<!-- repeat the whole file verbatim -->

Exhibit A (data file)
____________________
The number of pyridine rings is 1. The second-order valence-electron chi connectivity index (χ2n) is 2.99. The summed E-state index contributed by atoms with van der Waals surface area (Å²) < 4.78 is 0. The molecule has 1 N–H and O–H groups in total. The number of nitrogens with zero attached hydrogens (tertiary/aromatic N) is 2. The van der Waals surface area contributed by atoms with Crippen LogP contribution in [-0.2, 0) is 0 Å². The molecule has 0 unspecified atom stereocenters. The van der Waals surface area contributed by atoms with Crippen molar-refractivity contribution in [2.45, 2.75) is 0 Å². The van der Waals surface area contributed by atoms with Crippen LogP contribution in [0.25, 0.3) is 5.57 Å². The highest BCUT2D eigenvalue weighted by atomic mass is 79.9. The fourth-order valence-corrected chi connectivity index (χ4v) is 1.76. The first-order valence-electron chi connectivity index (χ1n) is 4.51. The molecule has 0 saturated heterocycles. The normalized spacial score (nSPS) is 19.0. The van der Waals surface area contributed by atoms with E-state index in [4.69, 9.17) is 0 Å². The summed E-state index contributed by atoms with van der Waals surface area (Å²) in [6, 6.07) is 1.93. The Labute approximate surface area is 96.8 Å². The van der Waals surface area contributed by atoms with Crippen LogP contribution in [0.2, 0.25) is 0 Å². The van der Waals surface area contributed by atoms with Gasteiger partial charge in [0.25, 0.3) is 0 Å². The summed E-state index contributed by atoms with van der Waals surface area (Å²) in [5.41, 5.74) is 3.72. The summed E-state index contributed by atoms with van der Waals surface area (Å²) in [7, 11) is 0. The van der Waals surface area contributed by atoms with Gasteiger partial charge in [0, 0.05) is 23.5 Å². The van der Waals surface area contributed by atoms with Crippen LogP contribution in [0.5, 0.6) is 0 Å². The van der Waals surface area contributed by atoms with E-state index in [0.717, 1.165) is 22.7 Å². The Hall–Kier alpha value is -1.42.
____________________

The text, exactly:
The number of pyridine rings is 1. The second-order valence-electron chi connectivity index (χ2n) is 2.99. The summed E-state index contributed by atoms with van der Waals surface area (Å²) < 4.78 is 0. The molecule has 1 N–H and O–H groups in total. The number of nitrogens with zero attached hydrogens (tertiary/aromatic N) is 2. The van der Waals surface area contributed by atoms with Crippen LogP contribution in [-0.2, 0) is 0 Å². The molecule has 0 unspecified atom stereocenters. The van der Waals surface area contributed by atoms with Crippen molar-refractivity contribution in [2.45, 2.75) is 0 Å². The van der Waals surface area contributed by atoms with Crippen LogP contribution in [0.25, 0.3) is 5.57 Å². The highest BCUT2D eigenvalue weighted by atomic mass is 79.9. The fourth-order valence-corrected chi connectivity index (χ4v) is 1.76. The first-order valence-electron chi connectivity index (χ1n) is 4.51. The molecule has 0 saturated heterocycles. The normalized spacial score (nSPS) is 19.0. The van der Waals surface area contributed by atoms with E-state index in [4.69, 9.17) is 0 Å². The summed E-state index contributed by atoms with van der Waals surface area (Å²) in [6, 6.07) is 1.93. The Labute approximate surface area is 96.8 Å². The van der Waals surface area contributed by atoms with Crippen LogP contribution in [0.2, 0.25) is 0 Å². The van der Waals surface area contributed by atoms with Gasteiger partial charge in [0.25, 0.3) is 0 Å². The summed E-state index contributed by atoms with van der Waals surface area (Å²) in [5.41, 5.74) is 3.72. The summed E-state index contributed by atoms with van der Waals surface area (Å²) in [7, 11) is 0. The van der Waals surface area contributed by atoms with Gasteiger partial charge in [0, 0.05) is 23.5 Å². The van der Waals surface area contributed by atoms with Crippen LogP contribution in [0.5, 0.6) is 0 Å². The van der Waals surface area contributed by atoms with E-state index in [0.717, 1.165) is 22.7 Å². The Hall–Kier alpha value is -1.42.